US Open Tennis 2013: Breaking Down Thursday's Men's Quarterfinal Matchups

Tim Keeney@@t_keenContributor ISeptember 5, 2013

NEW YORK, NY - SEPTEMBER 03:  Andy Murray of Great Britain celebrates reacts during his men's singles fourth round match against Denis Istomin of Uzbekistan  on Day Nine of the 2013 US Open at the USTA Billie Jean King National Tennis Center on September 3, 2013 in New York City.  (Photo by Mike Stobe/Getty Images for the USTA)
Mike Stobe/Getty Images

We are just two matches away from the newest chapter of one of the most thrilling, burgeoning rivalries in all of sports.

Novak Djokovic vs. Andy Murray. 

Rafael Nadal, the most white-hot player in tennis right now, seems to have control of the bottom half of the draw after taking care of Tommy Robredo to set up a meeting with Richard Gasquet

Who he'll potentially face in the final, however, is certainly a little more unclear. 

It figures to be either Djokovic or Murray, who have faced each other nine times since the start of 2012, including once in last year's U.S. Open final as well as at two more Grand Slam finals—Australia and Wimbledon—this year. 

They've split those nine matches as evenly as possible for an odd number, with Djoker taking five and the Brit taking four. 

But don't start making your plans for the dream semifinal just yet. There are still two very compelling players standing in the way. 


(1) Novak Djokovic vs. (21) Mikhail Youzhny

The 31-year-old Russian actually gave Djokovic some problems early in the Serb's career, but these two have played just once since 2010, with the World No. 1 prevailing on the Monte-Carlo clay in the full three sets. 

It will be important for Youzhny to get his first serve in on a consistent basis. 

In Monte-Carlo he won 62 percent of the points when he was able to get his first serve in play, but when he had to settle on his second serve, he lost more often than not, winning a meager 42 percent of the points, per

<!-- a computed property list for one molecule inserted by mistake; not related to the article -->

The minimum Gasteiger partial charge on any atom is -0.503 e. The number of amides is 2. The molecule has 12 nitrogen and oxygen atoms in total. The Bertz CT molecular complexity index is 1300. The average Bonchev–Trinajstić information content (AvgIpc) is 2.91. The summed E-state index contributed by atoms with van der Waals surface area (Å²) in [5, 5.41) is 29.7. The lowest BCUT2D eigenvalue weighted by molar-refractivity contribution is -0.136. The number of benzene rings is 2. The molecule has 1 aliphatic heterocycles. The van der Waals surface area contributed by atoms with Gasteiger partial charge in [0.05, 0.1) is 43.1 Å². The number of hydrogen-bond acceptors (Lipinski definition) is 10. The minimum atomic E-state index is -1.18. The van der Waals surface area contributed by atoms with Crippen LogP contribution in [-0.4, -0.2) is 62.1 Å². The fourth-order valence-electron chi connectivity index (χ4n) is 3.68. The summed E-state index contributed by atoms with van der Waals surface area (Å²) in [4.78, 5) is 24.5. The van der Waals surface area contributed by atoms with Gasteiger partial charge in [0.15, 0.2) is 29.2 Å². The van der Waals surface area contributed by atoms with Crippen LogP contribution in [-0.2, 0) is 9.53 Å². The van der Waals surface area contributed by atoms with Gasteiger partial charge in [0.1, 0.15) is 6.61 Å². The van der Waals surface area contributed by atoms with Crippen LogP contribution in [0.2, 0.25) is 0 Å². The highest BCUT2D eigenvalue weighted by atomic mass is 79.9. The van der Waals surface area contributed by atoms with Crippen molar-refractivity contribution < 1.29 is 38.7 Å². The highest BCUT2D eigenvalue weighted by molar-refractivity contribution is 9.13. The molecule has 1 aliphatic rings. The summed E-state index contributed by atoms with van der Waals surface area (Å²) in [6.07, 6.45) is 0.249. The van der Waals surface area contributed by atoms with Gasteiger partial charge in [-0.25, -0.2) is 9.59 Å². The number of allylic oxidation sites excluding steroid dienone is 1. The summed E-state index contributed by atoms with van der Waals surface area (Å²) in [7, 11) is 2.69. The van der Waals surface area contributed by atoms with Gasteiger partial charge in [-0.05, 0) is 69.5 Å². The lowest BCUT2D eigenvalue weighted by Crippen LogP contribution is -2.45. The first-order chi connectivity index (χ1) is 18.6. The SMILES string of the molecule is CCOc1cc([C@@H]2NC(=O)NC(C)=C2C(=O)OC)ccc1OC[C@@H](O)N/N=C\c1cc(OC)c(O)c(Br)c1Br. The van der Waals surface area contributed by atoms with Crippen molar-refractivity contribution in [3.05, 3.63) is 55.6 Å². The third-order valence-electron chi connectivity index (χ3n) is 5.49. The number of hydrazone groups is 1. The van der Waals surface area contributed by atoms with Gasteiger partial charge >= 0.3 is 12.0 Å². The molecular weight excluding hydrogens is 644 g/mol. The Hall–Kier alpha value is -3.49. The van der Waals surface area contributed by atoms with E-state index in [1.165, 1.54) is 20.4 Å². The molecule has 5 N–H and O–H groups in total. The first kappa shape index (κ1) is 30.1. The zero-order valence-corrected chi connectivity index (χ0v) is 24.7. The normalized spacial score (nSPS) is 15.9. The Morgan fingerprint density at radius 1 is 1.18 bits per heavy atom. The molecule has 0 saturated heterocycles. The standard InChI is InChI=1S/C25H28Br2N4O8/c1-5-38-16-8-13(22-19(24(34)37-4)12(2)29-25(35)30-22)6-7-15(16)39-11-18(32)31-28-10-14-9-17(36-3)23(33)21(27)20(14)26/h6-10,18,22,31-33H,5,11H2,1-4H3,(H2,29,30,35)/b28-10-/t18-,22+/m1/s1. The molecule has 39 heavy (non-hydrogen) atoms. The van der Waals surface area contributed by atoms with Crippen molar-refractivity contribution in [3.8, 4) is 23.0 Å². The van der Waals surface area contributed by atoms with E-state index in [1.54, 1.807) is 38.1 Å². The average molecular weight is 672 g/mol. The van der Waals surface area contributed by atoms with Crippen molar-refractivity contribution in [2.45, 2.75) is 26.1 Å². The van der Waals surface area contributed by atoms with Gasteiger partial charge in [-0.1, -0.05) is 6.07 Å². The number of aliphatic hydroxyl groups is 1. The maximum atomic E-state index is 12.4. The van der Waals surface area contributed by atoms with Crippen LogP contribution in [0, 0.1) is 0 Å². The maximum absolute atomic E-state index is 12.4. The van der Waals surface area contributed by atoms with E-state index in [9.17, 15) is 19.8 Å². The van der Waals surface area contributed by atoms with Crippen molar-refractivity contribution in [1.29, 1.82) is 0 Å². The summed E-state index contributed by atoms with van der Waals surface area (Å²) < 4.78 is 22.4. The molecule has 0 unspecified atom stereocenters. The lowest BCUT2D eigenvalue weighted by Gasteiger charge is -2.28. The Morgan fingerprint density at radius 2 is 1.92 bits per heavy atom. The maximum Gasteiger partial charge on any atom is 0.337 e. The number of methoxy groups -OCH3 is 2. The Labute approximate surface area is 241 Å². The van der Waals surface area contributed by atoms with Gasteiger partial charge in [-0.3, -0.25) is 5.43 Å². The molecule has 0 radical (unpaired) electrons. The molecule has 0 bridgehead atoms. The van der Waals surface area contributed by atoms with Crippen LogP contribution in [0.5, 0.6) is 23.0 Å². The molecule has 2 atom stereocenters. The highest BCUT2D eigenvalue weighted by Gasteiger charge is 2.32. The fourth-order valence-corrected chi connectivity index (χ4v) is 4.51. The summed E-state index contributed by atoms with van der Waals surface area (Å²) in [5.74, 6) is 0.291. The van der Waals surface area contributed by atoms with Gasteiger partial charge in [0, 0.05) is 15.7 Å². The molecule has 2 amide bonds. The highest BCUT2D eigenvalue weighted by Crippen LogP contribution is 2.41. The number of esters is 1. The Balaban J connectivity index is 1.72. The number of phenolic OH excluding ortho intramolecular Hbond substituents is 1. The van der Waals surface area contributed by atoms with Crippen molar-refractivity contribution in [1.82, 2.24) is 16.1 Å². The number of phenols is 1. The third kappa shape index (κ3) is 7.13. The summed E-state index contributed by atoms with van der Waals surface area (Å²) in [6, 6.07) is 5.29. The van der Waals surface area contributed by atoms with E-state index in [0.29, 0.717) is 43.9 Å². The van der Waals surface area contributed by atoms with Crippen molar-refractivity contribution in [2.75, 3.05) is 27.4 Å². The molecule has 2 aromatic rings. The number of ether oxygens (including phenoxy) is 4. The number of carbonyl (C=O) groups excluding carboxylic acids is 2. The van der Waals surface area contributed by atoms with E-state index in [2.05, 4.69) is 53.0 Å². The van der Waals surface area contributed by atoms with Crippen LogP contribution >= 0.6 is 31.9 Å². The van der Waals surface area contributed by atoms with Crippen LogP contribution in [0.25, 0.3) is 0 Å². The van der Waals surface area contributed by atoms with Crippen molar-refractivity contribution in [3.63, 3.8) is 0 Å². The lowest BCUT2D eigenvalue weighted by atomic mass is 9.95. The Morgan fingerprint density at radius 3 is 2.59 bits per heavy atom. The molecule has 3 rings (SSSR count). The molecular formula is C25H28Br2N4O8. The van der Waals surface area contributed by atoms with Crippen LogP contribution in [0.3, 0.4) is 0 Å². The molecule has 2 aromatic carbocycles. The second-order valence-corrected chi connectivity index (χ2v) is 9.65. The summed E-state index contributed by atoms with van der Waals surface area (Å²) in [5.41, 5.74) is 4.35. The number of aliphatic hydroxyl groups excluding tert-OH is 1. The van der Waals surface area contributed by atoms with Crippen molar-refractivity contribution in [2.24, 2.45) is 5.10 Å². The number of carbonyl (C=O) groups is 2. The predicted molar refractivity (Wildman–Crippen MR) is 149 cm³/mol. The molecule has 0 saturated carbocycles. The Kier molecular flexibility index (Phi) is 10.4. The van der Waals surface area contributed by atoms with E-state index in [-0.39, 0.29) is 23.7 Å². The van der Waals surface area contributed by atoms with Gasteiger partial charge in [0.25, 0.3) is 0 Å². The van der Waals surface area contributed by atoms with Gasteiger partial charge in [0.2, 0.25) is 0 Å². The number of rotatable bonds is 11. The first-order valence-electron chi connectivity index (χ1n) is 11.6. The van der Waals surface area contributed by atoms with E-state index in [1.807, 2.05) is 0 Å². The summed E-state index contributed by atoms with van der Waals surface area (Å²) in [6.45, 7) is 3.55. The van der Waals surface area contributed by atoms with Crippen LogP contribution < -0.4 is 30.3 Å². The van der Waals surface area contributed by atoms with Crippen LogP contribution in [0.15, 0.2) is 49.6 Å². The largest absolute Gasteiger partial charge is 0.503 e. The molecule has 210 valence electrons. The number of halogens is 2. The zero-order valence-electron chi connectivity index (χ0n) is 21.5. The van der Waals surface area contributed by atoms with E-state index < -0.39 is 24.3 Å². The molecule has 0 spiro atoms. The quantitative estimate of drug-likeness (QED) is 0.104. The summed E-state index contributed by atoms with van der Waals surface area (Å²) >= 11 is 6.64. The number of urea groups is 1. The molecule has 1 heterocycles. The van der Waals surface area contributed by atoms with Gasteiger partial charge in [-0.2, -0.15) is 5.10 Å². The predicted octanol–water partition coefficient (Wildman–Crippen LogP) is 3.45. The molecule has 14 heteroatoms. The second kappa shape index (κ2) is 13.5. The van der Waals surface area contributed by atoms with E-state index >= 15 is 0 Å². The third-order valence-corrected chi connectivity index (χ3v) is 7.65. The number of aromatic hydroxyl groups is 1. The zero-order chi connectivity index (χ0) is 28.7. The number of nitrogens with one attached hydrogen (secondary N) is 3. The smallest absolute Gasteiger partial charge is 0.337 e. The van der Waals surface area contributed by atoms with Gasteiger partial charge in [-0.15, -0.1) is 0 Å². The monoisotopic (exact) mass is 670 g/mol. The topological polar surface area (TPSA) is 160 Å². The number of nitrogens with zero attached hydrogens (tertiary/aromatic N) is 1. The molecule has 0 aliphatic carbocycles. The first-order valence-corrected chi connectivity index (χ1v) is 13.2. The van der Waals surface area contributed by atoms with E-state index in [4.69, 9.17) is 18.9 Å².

That led to five breaks for Djokovic. 

Of course, even if he is able to do that, it's still going to take a little bit more for Youzhny to pull off the upset, as the Russian himself even stated, via the U.S. Open's Twitter account:

In four matches in New York, not only has Djoker yet to drop a set, but he has only dropped more than three games in one of those 12 sets. And even that instance was more his own doing, as he hit 18 unforced errors in his first set against Benjamin Becker, which went to a tiebreak. 

Youzhny has a fighting chance. He showed tremendous resolve in winning two sets in a row to beat Lleyton Hewitt in the fourth round. His backhand serves as a tremendous weapon, and he is talented at volleying. Most importantly, he has always played Djokovic tough in his career.

But if Djokovic, who has made 13 Grand Slam semis in a row, continues to play with the focus he has displayed recently, he has the superior talent to roll.


(3) Andy Murray vs. (9) Stanislas Wawrinka

Andy Murray better be careful. 

The defending U.S. Open champion lacked a real sense of urgency early against Denis Istomin last round. He dropped the first set, and although he regained the passion and energy necessary to advance, he made a lot of errors and let the Uzbek hang around. 

If he does that against Wawrinka, he will be in trouble. 

The Swiss has always had loads of talent, but since teaming up with Magnus Norman earlier this year, he has shown noticeable improvement in his mental game. He crushed Murray in Monte-Carlo, took Djokovic to the wire in a five-set thriller at Australia and has knocked off guys like Jo-Wilfried Tsonga, David Ferrer and Tomas Berdych. 

And Murray has noticed the improvements from Wawrinka, who beat the Brit at the 2010 U.S. Open, via

"He's improved I think this year quite a bit," Murray said of Wawrinka. "He has less weaknesses. He's more experienced now. He has a very good backhand. He serves well. He's solid up at the net. He makes a lot of returns. He makes it very tricky for you. He's a top player. It will be a very tough match for me."

Don't get it confused. Murray is still undoubtedly the favorite. When he is aggressive and accurate with his forehand, stays focused and doesn't lose his temper (or eat his racket), he's nearly impossible to beat.

But overlooking an improved, dangerous Wawrinka would be a mistake.